As the Covid-19 pandemic leads us to the worst financial crisis in decades, normally volatile biotech stocks are outperforming most other sectors of the economy. Experts say this trend is likely to continue.
Financial markets are in flux and according to a recent study by the Boston Consulting Group, the global economic slump caused by widespread lockdowns could wipe out as much as €14T ($16T) of global wealth, surpassing the €8.7T ($10T) destroyed by the 2008 financial crash. Yet biotech stocks listed on the Euronext exchange, the largest in continental Europe, rose by an average of 66.8% in the first half of this year.
Some of this growth derives from the current global pandemic. Covid-19 has infected more than 13 million people across the globe and killed almost 600,000 to date, and biotech companies, including 14 of those listed on Euronext, are at the forefront of the race for a solution. For example, France’s Novacyt, a producer of diagnostic tests, saw its stock price rise over 15 times since the beginning of the year. Other players that saw their stock price increase are French vaccine developer Valneva and Norway’s ArcticZymes Technologies, which develops immune boosters to treat Covid-19.
But much of the growth of biotech stocks has to do with a massive ongoing reorganization of financial markets and the global economy. Big funds are starting to see the most basic sectors, such as healthcare and agriculture, as the safest bets.
“In this big crisis, in this incredible destruction in every economy around the world… healthcare is back to where it should be,” Antoine Papiernik, Managing Partner of Paris-based VC fund Sofinnova Partners, told me. “When everything else falls by the wayside, then healthcare is one of the essential things.”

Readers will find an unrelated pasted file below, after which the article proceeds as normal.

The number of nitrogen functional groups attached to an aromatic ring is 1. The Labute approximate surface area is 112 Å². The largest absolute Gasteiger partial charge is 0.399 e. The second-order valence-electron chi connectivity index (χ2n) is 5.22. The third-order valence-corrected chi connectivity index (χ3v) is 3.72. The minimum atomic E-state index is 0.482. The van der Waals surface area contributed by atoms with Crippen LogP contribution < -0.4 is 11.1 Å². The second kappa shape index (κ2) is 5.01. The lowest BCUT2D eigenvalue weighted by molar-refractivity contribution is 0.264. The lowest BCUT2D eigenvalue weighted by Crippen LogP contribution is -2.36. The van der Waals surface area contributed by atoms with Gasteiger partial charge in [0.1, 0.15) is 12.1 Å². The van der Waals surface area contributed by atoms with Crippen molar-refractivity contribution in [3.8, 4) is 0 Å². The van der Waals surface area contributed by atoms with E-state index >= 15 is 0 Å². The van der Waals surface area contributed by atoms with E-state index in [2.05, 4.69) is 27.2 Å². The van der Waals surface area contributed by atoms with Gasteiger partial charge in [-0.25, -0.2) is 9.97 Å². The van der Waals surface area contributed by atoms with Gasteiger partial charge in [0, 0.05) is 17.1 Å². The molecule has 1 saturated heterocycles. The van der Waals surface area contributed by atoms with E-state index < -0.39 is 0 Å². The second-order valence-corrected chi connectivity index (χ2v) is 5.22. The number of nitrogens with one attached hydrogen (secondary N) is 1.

In June, the total market capitalization of life sciences companies listed on Euronext had reached a record of almost €29B, up €4.5B from last year. According to an email newsletter in July from the Dutch merchant bank Kempen & Co, life sciences stock indices such as the Nasdaq Biotech Index have already made up for any losses incurred during the first weeks of the pandemic.
Publicly listed European biotech companies raised some record-breaking cash via share offerings in the first half of 2020. One of the biggest was the €682M global offering in May of Dutch immunology giant argenx, which capitalized on a 30% stock increase following promising phase III results for a drug treating the chronic autoimmune disease myasthenia gravis.
After a staggering decline in 2019 and early 2020, initial public offerings on European public markets also appear to be gaining momentum. In late June 2020, Belgium’s Hyloris marked the first life sciences IPO on Euronext since 2018, though a number of other European companies went public on Nasdaq, Nasdaq First North and other stock exchanges this year.
“We have seen an exceptionally high number of financings for European biotech companies, both listed in Europe as well as in the US,” Frederik Gorter de Vries, Director at Kempen, told me. “This is a very positive sign that, despite the lower number of transactions in March and April, this fully recovered in May and June.”
The US has traditionally been a trend-setter in biotech, and US presidential elections have often had an impact on biotech IPO numbers because of uncertainty from debates over drug pricing. This year though, the upcoming US presidential election appears to be having less of an impact on biotech IPOs than expected.
“There is a big fat pipeline of companies that will attempt [to enter] the market in the next few months and it may well be that for once we have companies that are able to go public despite the presidential [election] timeline,” Papiernik said.
Crucially, he added, debt market activity is picking up as well.
“We are only in July, but even this week and last week there were IPOs on. Not just IPOs, but also refinancing of biotech—for every dollar that one raises in an IPO, there’s probably on average five dollars raised by the companies in secondary and tertiary fundraisers.”
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